Cornish College of the Arts' Merce Cunningham minEvent is anchored by a splendid exhibit, "Cunningham in the Northwest," surveying the choreographer's career.
Silver balloons, courtesy of Andy Warhol, drift around the gallery. Multilayered trombones, courtesy of Seattle’s Stuart Dempster, float on the air. And photographs, drawings, dance programs, newspaper profiles and musical scores ring the room.
The exhibit is “Cunningham in the Northwest,” a dandy tribute to Centralia-born dance legend Merce Cunningham. It’s the key component in Cornish College of the Arts’ Merce Cunningham minEvent, which also includes lectures and performances scheduled through next spring. The show is well worth a trek down into the bowels of Cornish’s Lenora Street campus, where the Cornish Main Gallery is located.
Cunningham (1919-2009) was widely acknowledged as one of the three most influential American dance makers of the 20th century, alongside George Balanchine and Martha Graham — choreographers whose work he both amplified and rejected. His contribution: the radical notion that movement could be presented on stage divorced from characterization, representation or music.
He and his aesthetic partner in crime, composer John Cage, often relied on “chance procedures” in creating dances and dance scores: a rolling of the dice, consultations of the I-Ching. (At Cornish Main Gallery, Cage’s scores for Cunningham dances play in rotation with Dempster’s, adding to the atmosphere.)
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Curators Jess Van Nostrand and Bridget Nowlin say they’ve used similar chance methods to stage “an exhibition that viewers could experience in the way they might experience a Merce Cunningham Dance Company performance.”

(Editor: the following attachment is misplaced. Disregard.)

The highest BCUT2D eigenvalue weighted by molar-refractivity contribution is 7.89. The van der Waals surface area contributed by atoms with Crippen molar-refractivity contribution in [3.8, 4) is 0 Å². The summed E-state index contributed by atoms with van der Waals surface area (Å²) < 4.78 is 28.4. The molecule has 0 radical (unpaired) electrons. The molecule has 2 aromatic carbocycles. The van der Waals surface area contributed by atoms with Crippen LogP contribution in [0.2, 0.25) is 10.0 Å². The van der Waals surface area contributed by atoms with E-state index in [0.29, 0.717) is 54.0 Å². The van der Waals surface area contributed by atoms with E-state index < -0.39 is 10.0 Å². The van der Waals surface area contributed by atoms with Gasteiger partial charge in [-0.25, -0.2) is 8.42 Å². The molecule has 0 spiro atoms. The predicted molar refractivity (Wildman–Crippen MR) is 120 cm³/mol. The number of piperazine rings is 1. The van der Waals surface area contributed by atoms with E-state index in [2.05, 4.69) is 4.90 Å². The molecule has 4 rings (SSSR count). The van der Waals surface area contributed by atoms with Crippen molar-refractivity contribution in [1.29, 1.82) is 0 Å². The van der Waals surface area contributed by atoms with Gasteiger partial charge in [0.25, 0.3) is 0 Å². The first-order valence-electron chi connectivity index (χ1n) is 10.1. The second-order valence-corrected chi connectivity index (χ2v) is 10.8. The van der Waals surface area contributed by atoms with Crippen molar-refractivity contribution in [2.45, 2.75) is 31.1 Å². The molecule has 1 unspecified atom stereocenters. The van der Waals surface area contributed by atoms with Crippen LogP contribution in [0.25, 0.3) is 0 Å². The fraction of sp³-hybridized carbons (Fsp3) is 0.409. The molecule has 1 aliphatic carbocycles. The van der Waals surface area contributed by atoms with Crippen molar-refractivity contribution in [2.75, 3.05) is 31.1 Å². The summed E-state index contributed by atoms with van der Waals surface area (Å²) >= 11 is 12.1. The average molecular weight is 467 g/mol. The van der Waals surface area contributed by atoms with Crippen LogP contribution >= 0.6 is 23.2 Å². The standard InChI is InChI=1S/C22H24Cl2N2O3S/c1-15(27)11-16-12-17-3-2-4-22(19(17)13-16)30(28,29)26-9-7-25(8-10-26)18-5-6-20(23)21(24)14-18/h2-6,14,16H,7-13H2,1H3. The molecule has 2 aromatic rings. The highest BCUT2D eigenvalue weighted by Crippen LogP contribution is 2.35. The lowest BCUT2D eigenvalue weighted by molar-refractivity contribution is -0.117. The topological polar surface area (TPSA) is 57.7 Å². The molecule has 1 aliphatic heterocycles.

They’ve succeeded to a startling degree, with a show that lobs all sorts of goodies and surprises at you, in random yet satisfying order.
Dance photographer Barbara Morgan’s glorious “Merce Cunningham, Totem Ancestor” (1942), documenting an early solo work, is there in one corner — while three smaller images of the dance dot a wall on the other side of the room. Photographs of Cunningham performing at Cornish in 1939 also crop up here and there, giving a vivid flavor of his work.
James Klosty’s terrific shots of later Cunningham pieces are on show, too, including one from “RainForest,” the 1968 work that featured Warhol’s “Silver Clouds” (those helium-filled Mylar balloons). The last decades of Cunningham’s career are represented, in part, by colorful scores and sketches that Seattle’s Trimpin composed for Cunningham’s “Installations” in 1996.
Those wanting evidence of Cunningham’s charisma right from the start will enjoy a shot of the 9-year-old youngster and his two brothers dressed up for Centralia’s Pioneer Days in 1928. For gallery visitors wanting to see Cunningham’s dancers in action, there’s a silent, black-and-white video of a 1977 Meany Hall performance of Cunningham’s “Torse,” presented in split-screen so you can view the movement from two angles.
Best of all are some of the quotations by and about Cunningham, prominently arrayed around the room — including dancer Carolyn Brown’s unforgettable quip, “I’d never seen anyone move like Merce: he was a strange disturbing mixture of Greek god, panther and madman.”
Michael Upchurch: firstname.lastname@example.org